How to Tell Your Teenaged Son From a Dead Rodent

I am the proud father of two sons, now in their twenties, who–like most such humans–passed successfully through what are known as the “teenaged” years.  During the same period I was the owner of two male cats.  As I saw it, my job in the case of the former was to raise them into upstanding young men.  In the latter case my job as my wife saw it was to raise–by shovel or whatever other means came to hand–the dead chipmunks, squirrels and field mice that they brought home to us, and deposit them into a garbage can.

Dead squirrel, with GI Joes


A clear distinction, you might think, and so did I, until one night, as she went out the door on her way to a fun evening with a girl friend, she said “Would you check the garage?  It smells like the cats left something dead out there.”

Live teenaged boy, without GI Joes


Resigned to my role in the universe, I complied with her request, and went to the garage to look around.  After a thorough inspection, I determined that the odor she referred to emanated not from a dead animal but instead from my son’s baseball bag, which contained a catcher’s mitt, a batting helmet, sunflower seeds, dirty socks and an athletic supporter that carbon dating established was worn by Harmon Killebrew during the 1959 All-Star Game.

Harmon Killebrew (jock strap not shown)


An easy mistake to make, I thought, and then it hit me:  What if I suddenly went blind, or contracted amnesia as characters in 1960’s television dramas so often did in order to provide the plot twist that enabled sponsors to keep viewers glued to their seats in order to bombard them with detergent commercials?  How could I tell my teenaged sons from dead rodents?

TV amnesia victim:  “Is that a chair, or am I a chair?”


When you stop to think about it, it’s not an easy question to answer.  I sat down at my desk before I contracted amnesia and wrote down a list of similarities and differences between the two types of organisms in case I ever found myself thrown back on my native instincts, like an animal in the wild, forced to choose between two comparably smelly objects.  Here they are; I hope you find them helpful as you decide whom–or what–to thank for your Father’s Day gifts:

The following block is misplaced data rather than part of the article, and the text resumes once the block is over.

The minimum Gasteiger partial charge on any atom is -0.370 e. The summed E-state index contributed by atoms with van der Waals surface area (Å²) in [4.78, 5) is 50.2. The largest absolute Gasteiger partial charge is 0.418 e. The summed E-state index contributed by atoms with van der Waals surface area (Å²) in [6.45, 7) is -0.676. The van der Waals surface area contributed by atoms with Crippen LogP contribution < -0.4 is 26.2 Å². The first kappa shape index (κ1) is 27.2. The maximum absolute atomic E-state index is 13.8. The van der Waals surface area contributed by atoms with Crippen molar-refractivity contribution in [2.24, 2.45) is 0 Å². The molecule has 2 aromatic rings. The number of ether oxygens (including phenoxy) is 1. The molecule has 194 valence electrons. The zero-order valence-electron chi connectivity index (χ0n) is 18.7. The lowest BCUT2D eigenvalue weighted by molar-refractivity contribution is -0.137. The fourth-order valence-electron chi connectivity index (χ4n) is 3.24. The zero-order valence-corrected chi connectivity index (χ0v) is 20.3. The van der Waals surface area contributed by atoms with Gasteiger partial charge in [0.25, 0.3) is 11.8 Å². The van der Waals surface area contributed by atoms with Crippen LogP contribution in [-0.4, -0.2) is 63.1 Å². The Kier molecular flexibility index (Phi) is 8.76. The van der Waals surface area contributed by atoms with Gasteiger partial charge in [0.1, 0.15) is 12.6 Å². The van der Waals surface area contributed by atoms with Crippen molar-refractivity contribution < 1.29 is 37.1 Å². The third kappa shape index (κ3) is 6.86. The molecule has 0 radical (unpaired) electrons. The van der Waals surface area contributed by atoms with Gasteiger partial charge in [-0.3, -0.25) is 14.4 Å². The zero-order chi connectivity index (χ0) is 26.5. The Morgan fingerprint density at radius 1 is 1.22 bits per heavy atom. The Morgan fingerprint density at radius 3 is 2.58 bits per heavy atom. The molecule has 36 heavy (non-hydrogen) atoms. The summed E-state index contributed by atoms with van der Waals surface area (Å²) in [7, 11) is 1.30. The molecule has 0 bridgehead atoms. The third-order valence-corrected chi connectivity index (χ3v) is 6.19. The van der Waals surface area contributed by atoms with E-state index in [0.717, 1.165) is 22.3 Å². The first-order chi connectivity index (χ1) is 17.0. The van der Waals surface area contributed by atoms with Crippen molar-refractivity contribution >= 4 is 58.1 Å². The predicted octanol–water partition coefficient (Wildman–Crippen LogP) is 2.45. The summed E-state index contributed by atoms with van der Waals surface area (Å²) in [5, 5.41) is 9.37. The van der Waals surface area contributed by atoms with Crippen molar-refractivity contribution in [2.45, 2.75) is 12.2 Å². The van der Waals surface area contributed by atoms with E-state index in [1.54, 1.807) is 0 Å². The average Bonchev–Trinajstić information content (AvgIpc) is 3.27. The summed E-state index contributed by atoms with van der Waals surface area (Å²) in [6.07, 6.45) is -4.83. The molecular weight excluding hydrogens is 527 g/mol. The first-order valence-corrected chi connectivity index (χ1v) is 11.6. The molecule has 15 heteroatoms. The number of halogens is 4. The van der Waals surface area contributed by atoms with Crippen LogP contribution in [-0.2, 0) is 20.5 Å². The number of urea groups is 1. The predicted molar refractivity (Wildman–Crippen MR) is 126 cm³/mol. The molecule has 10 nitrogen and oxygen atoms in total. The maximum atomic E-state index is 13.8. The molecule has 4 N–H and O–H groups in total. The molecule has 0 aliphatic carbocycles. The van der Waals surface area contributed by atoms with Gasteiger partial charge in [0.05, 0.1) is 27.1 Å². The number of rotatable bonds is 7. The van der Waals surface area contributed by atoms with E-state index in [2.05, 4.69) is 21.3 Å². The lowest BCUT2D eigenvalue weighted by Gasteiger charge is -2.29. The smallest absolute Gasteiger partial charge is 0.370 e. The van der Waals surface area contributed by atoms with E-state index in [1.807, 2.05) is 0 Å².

1.  Teenaged boys will ask for your car keys; dead rodents will not.

2.  A dead rodent will not come when it is called; neither will a teenaged boy.

3.  Dead rodents cost less to feed than teenaged boys.

4.  A teenaged boy may finish his homework if you yell at him; a dead rodent will not.

5.  If a teenaged boy in a car hits a tree, he will blame it on the car and the tree.  If a dead rodent falls out of a tree, he will take full responsibility.

6.  Because of demographic trends, many colleges and universities are actively recruiting teenaged boys so as to offset an upsurge in female enrollment.  According to the American Association of University Women, most liberal arts colleges are not currently accepting applications from dead rodents–except for positions as lab assistants in Introductory Biology.

7.  Finally, and most mysteriously, teenaged girls are sometimes attracted to teenaged boys, but never to dead rodents.

There’s no accounting for tastes, unless it’s the Old Spice Body Wash.

Appeared originally in The Metrowest Daily News.

7 thoughts on “How to Tell Your Teenaged Son From a Dead Rodent

  1. 7. Finally, and most mysteriously, teenaged girls are sometimes attracted to teenaged boys, but never to dead rodents.

    Having once been a teenaged boy of whom a teenaged girl once said, “I’d prefer a dead rodent”, I dispute this assertion.

    1. Just as an experiment I’m thinking of spraying a dead squirrel with Old Spice deodorant, see what it attracts.

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